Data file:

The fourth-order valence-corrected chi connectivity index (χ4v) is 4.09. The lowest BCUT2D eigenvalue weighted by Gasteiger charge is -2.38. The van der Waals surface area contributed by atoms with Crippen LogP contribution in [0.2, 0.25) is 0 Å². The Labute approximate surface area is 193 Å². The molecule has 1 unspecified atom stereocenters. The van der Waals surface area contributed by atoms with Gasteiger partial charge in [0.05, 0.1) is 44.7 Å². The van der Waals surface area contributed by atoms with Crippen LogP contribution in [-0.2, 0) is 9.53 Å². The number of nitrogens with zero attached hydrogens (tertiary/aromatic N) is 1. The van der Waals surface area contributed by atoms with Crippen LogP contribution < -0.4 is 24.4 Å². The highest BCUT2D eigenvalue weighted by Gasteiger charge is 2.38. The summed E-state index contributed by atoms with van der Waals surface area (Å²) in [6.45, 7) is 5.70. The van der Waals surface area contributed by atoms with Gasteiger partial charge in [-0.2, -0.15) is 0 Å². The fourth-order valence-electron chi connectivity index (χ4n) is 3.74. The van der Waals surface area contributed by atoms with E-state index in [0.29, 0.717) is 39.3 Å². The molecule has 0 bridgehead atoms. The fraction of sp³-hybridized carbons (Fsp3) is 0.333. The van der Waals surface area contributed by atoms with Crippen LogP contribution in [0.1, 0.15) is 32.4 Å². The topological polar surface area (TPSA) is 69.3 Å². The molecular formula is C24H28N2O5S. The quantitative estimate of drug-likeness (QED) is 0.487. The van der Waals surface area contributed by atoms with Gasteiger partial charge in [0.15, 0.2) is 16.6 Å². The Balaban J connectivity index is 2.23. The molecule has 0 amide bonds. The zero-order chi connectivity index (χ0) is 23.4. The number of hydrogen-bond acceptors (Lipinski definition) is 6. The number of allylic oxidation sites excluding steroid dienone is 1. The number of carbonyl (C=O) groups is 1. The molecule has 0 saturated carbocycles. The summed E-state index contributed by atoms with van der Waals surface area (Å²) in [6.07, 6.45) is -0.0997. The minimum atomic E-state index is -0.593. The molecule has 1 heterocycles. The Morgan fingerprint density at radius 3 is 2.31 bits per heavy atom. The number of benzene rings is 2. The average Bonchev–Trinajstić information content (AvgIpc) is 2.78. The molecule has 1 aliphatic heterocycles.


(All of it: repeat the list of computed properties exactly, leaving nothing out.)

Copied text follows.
The fourth-order valence-corrected chi connectivity index (χ4v) is 4.09. The lowest BCUT2D eigenvalue weighted by Gasteiger charge is -2.38. The van der Waals surface area contributed by atoms with Crippen LogP contribution in [0.2, 0.25) is 0 Å². The Labute approximate surface area is 193 Å². The molecule has 1 unspecified atom stereocenters. The van der Waals surface area contributed by atoms with Gasteiger partial charge in [0.05, 0.1) is 44.7 Å². The van der Waals surface area contributed by atoms with Crippen LogP contribution in [-0.2, 0) is 9.53 Å². The number of nitrogens with zero attached hydrogens (tertiary/aromatic N) is 1. The van der Waals surface area contributed by atoms with Crippen LogP contribution < -0.4 is 24.4 Å². The highest BCUT2D eigenvalue weighted by Gasteiger charge is 2.38. The summed E-state index contributed by atoms with van der Waals surface area (Å²) in [6.45, 7) is 5.70. The van der Waals surface area contributed by atoms with Gasteiger partial charge in [-0.2, -0.15) is 0 Å². The fourth-order valence-electron chi connectivity index (χ4n) is 3.74. The van der Waals surface area contributed by atoms with E-state index in [0.29, 0.717) is 39.3 Å². The molecule has 0 bridgehead atoms. The fraction of sp³-hybridized carbons (Fsp3) is 0.333. The van der Waals surface area contributed by atoms with Crippen LogP contribution in [0.1, 0.15) is 32.4 Å². The topological polar surface area (TPSA) is 69.3 Å². The molecular formula is C24H28N2O5S. The quantitative estimate of drug-likeness (QED) is 0.487. The van der Waals surface area contributed by atoms with Gasteiger partial charge in [0.15, 0.2) is 16.6 Å². The Balaban J connectivity index is 2.23. The molecule has 0 amide bonds. The zero-order chi connectivity index (χ0) is 23.4. The number of hydrogen-bond acceptors (Lipinski definition) is 6. The number of allylic oxidation sites excluding steroid dienone is 1. The number of carbonyl (C=O) groups is 1. The molecule has 0 saturated carbocycles. The summed E-state index contributed by atoms with van der Waals surface area (Å²) in [6.07, 6.45) is -0.0997. The minimum atomic E-state index is -0.593. The molecule has 1 heterocycles. The Morgan fingerprint density at radius 3 is 2.31 bits per heavy atom. The number of benzene rings is 2. The average Bonchev–Trinajstić information content (AvgIpc) is 2.78. The molecule has 1 aliphatic heterocycles.